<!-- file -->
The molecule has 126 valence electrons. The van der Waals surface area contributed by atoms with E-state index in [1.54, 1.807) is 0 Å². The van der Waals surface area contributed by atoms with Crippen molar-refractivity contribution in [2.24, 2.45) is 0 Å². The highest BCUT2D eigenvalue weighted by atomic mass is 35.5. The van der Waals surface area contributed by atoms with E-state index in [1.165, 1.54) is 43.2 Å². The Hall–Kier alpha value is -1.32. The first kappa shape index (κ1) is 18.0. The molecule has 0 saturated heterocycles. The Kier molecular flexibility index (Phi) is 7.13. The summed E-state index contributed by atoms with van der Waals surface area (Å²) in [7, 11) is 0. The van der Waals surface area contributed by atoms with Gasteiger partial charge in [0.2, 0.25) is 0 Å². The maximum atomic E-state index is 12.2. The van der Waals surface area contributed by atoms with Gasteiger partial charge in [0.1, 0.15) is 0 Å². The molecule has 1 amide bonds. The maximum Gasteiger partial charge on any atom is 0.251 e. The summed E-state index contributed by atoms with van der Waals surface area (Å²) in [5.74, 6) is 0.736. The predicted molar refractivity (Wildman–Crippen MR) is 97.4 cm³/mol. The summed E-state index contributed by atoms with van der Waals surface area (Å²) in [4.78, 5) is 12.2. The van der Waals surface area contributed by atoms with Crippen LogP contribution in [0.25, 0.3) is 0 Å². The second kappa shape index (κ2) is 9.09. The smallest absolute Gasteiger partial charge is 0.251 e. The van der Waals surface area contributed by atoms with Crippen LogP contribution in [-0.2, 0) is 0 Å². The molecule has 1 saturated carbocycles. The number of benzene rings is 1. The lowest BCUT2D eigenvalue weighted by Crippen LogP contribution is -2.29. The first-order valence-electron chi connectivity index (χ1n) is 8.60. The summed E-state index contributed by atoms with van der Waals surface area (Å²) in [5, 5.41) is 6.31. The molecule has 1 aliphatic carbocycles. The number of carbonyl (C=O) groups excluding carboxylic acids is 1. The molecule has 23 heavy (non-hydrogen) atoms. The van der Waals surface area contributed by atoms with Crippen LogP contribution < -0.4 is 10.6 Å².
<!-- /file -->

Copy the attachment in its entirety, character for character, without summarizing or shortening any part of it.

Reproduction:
The molecule has 126 valence electrons. The van der Waals surface area contributed by atoms with E-state index in [1.54, 1.807) is 0 Å². The van der Waals surface area contributed by atoms with Crippen molar-refractivity contribution in [2.24, 2.45) is 0 Å². The highest BCUT2D eigenvalue weighted by atomic mass is 35.5. The van der Waals surface area contributed by atoms with E-state index in [1.165, 1.54) is 43.2 Å². The Hall–Kier alpha value is -1.32. The first kappa shape index (κ1) is 18.0. The molecule has 0 saturated heterocycles. The Kier molecular flexibility index (Phi) is 7.13. The summed E-state index contributed by atoms with van der Waals surface area (Å²) in [7, 11) is 0. The van der Waals surface area contributed by atoms with Gasteiger partial charge in [0.2, 0.25) is 0 Å². The maximum atomic E-state index is 12.2. The van der Waals surface area contributed by atoms with Gasteiger partial charge in [0.1, 0.15) is 0 Å². The molecule has 1 amide bonds. The maximum Gasteiger partial charge on any atom is 0.251 e. The summed E-state index contributed by atoms with van der Waals surface area (Å²) in [5.74, 6) is 0.736. The predicted molar refractivity (Wildman–Crippen MR) is 97.4 cm³/mol. The summed E-state index contributed by atoms with van der Waals surface area (Å²) in [4.78, 5) is 12.2. The van der Waals surface area contributed by atoms with Crippen LogP contribution in [0.25, 0.3) is 0 Å². The second kappa shape index (κ2) is 9.09. The smallest absolute Gasteiger partial charge is 0.251 e. The van der Waals surface area contributed by atoms with Crippen LogP contribution in [-0.2, 0) is 0 Å². The molecule has 1 saturated carbocycles. The number of benzene rings is 1. The lowest BCUT2D eigenvalue weighted by Crippen LogP contribution is -2.29. The first-order valence-electron chi connectivity index (χ1n) is 8.60. The summed E-state index contributed by atoms with van der Waals surface area (Å²) in [5, 5.41) is 6.31. The molecule has 1 aliphatic carbocycles. The number of carbonyl (C=O) groups excluding carboxylic acids is 1. The molecule has 23 heavy (non-hydrogen) atoms. The van der Waals surface area contributed by atoms with Crippen LogP contribution < -0.4 is 10.6 Å².